The PA is demanding an end to the expansion of Israeli settlements, including construction in East Jerusalem, the evacuation of all settlement outposts on the Occupied Palestinian Territories, an end to the demolition of homes in the Jordan Valley and a halt of raids on Palestinian towns.
The demands include issues pertaining to Palestinians living in Israeli cities, such as renewing the process of the reunification of Palestinian families and increasing the number of work permits in Israel.
Regarding the Palestinian security apparatus, the list demands the return of weapons confiscated by Israel from the Palestinian security forces and the return of Palestinian officials and customs officers to the Al-Karameh Bridge, as was the situation after the Oslo Accords. The PA also wants to build an international airport on the West Bank, a free-trade zone near Jericho, and a railway system.
On economic issues, the PA wants to dedicate areas in Zone C (under Palestinian control according to the Oslo Accords), which represents 60 per cent of the West Bank, to factories, power plants and tourist projects. It wants to boost its activities in Zone B (areas under both Palestinian and Israeli control) and amend the Paris Protocol on economic relations to remove tariffs on goods going into the West Bank. It wants to see the upgrading of the cell phone network in the West Bank to 4G.
The Palestinian demands are partly based on the Oslo Accords and partly in reaction to Israel’s imposition of de facto policies since then. The PA needs these demands to be met in order to convince Palestinian forces of the viability of the peace process with Israel, after years of mistrust between the two sides beginning with the invasion of the West Bank in 2002 and Israeli policies to carry out the Judaisation of East and West Jerusalem.
According to Israeli analysts, the demands, if met, would improve conditions in the Palestinian territories but would be difficult for Bennett, Lapid, Minister of the Interior Ayelet Shaked, and Minister of Justice Gideon Saar to fulfill.
Channel 12 reported that it was clear to the Americans and Palestinians that the incumbent Israeli government would not be able to fulfill most of the demands. It said that the aim was to raise the threshold of the demands, because the PA understood it would likely see very few, if any, of them met.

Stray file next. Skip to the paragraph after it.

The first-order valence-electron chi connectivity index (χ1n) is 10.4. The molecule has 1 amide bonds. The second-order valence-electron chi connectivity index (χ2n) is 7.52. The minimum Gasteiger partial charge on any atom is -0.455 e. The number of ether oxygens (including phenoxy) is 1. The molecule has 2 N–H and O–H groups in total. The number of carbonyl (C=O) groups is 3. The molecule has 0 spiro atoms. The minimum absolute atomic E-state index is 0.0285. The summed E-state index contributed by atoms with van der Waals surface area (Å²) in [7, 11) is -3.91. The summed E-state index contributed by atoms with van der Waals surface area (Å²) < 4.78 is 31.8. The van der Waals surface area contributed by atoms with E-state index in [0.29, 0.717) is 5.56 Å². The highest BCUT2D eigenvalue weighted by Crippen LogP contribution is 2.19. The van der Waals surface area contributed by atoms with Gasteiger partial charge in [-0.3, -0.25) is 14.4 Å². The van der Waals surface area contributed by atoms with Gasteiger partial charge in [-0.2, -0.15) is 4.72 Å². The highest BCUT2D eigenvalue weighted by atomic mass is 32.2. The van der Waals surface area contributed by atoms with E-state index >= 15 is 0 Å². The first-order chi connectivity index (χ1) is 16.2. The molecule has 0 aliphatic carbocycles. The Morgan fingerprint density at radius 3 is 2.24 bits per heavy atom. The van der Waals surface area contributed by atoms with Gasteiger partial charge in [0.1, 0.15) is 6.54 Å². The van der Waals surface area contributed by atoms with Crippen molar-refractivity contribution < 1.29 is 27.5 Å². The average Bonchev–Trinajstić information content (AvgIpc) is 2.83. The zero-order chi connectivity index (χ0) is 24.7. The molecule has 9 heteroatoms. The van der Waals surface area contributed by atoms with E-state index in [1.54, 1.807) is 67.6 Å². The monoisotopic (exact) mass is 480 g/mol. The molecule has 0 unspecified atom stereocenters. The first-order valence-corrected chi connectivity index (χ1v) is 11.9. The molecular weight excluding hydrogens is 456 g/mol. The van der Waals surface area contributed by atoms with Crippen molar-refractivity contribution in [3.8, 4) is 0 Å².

Despite its urgency, the Palestinian issue is not a priority for Bennett’s government, which is facing internal and existential troubles that could result in its demise due to polarisation within the coalition itself. This is a cabinet mostly composed of left and centre parties led by a right-wing figure with support from the party of Mansour Abbas, who represents some of the Palestinians inside Israel. It will need time to harmonise the positions of its key components.
Another challenge due to the composition of the government is the personal rivalry between Bennett and his predecessor Netanyahu, who is convinced that Bennett took advantage of the right-wing to win seats in the Knesset but now leads a government that does not respect the views of the right-wing in Israel.
This has caused Bennett to take up hardline positions, even more than Netanyahu on some issues, in order to maintain right-wing support and appeal to the mood in Israel.
Israel views the Gaza Strip as a more pressing matter because there are Israeli prisoners in Gaza whose families are putting pressure on the government, and the situation in Gaza is linked to the political and security situation in Israel.
There have been intermittent confrontations between Gaza and Israel, as well as international pressure on Israel to end the humanitarian crisis in the Gaza Strip. The PA is not present in Gaza and has no real influence there, which makes moving towards peace with the PA a more complicated option for the Israeli government.
The great gap between the Palestinian positions and demands, on the one hand, and what the Israeli government can deliver under the current circumstances, on the other, creates a serious obstacle for any mediation efforts to bring the two sides back to the negotiating table.
Nonetheless, reviving the peace process is a demand that is now supported by the efforts of influential players in the light of the currently bleak prospects for Palestinian-Israeli relations due to the possible collapse of the PA as it faces serious economic and internal challenges.
*A version of this article appears in print in the 15 July, 2021 edition of Al-Ahram Weekly.